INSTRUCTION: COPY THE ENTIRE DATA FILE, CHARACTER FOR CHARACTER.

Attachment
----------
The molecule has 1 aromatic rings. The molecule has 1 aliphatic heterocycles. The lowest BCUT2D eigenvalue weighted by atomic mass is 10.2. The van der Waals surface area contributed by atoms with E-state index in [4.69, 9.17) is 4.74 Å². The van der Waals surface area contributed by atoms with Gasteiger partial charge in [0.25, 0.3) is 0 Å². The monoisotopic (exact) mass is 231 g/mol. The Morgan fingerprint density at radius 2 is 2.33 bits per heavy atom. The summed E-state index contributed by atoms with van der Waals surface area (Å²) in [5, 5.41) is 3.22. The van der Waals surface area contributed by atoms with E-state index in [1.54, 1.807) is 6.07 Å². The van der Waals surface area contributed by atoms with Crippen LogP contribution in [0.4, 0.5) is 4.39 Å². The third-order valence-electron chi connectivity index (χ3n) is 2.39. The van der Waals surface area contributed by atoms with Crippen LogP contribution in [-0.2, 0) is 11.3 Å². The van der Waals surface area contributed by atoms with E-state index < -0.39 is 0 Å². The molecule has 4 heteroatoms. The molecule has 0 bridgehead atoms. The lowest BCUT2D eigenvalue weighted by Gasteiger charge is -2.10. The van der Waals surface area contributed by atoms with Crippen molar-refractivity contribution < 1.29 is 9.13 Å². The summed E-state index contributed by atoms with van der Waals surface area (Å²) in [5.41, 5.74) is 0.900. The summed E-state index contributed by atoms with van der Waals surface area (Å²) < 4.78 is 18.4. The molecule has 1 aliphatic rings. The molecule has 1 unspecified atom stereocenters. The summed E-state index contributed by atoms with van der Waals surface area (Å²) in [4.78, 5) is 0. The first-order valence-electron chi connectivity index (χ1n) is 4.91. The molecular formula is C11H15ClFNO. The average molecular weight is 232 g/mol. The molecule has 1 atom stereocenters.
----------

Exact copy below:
The molecule has 1 aromatic rings. The molecule has 1 aliphatic heterocycles. The lowest BCUT2D eigenvalue weighted by atomic mass is 10.2. The van der Waals surface area contributed by atoms with E-state index in [4.69, 9.17) is 4.74 Å². The van der Waals surface area contributed by atoms with Gasteiger partial charge in [0.25, 0.3) is 0 Å². The monoisotopic (exact) mass is 231 g/mol. The Morgan fingerprint density at radius 2 is 2.33 bits per heavy atom. The summed E-state index contributed by atoms with van der Waals surface area (Å²) in [5, 5.41) is 3.22. The van der Waals surface area contributed by atoms with E-state index in [1.54, 1.807) is 6.07 Å². The van der Waals surface area contributed by atoms with Crippen LogP contribution in [0.4, 0.5) is 4.39 Å². The third-order valence-electron chi connectivity index (χ3n) is 2.39. The van der Waals surface area contributed by atoms with Crippen LogP contribution in [-0.2, 0) is 11.3 Å². The van der Waals surface area contributed by atoms with E-state index < -0.39 is 0 Å². The molecule has 4 heteroatoms. The molecule has 0 bridgehead atoms. The lowest BCUT2D eigenvalue weighted by Gasteiger charge is -2.10. The van der Waals surface area contributed by atoms with Crippen molar-refractivity contribution < 1.29 is 9.13 Å². The summed E-state index contributed by atoms with van der Waals surface area (Å²) in [5.41, 5.74) is 0.900. The summed E-state index contributed by atoms with van der Waals surface area (Å²) < 4.78 is 18.4. The molecule has 1 aliphatic rings. The molecule has 1 unspecified atom stereocenters. The summed E-state index contributed by atoms with van der Waals surface area (Å²) in [4.78, 5) is 0. The first-order valence-electron chi connectivity index (χ1n) is 4.91. The molecular formula is C11H15ClFNO. The average molecular weight is 232 g/mol. The molecule has 1 atom stereocenters.